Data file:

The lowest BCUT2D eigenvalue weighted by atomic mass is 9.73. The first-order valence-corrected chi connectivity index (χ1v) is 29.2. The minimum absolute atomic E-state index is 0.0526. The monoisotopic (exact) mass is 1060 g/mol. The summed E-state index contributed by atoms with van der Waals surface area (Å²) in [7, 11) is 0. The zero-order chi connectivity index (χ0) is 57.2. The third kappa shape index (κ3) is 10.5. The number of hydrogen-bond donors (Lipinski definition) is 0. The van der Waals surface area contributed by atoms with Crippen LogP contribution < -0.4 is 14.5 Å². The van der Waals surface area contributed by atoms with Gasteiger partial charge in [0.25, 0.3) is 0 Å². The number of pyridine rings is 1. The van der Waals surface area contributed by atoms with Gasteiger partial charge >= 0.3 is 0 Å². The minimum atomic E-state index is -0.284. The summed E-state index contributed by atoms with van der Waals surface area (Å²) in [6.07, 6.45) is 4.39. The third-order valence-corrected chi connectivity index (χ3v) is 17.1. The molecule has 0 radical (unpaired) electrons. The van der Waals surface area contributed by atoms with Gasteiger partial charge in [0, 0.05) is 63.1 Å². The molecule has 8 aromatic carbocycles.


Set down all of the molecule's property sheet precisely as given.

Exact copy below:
The lowest BCUT2D eigenvalue weighted by atomic mass is 9.73. The first-order valence-corrected chi connectivity index (χ1v) is 29.2. The minimum absolute atomic E-state index is 0.0526. The monoisotopic (exact) mass is 1060 g/mol. The summed E-state index contributed by atoms with van der Waals surface area (Å²) in [7, 11) is 0. The zero-order chi connectivity index (χ0) is 57.2. The third kappa shape index (κ3) is 10.5. The number of hydrogen-bond donors (Lipinski definition) is 0. The van der Waals surface area contributed by atoms with Crippen LogP contribution < -0.4 is 14.5 Å². The van der Waals surface area contributed by atoms with Gasteiger partial charge in [0.25, 0.3) is 0 Å². The number of pyridine rings is 1. The van der Waals surface area contributed by atoms with Gasteiger partial charge >= 0.3 is 0 Å². The minimum atomic E-state index is -0.284. The summed E-state index contributed by atoms with van der Waals surface area (Å²) in [6.07, 6.45) is 4.39. The third-order valence-corrected chi connectivity index (χ3v) is 17.1. The molecule has 0 radical (unpaired) electrons. The van der Waals surface area contributed by atoms with Gasteiger partial charge in [0, 0.05) is 63.1 Å². The molecule has 8 aromatic carbocycles.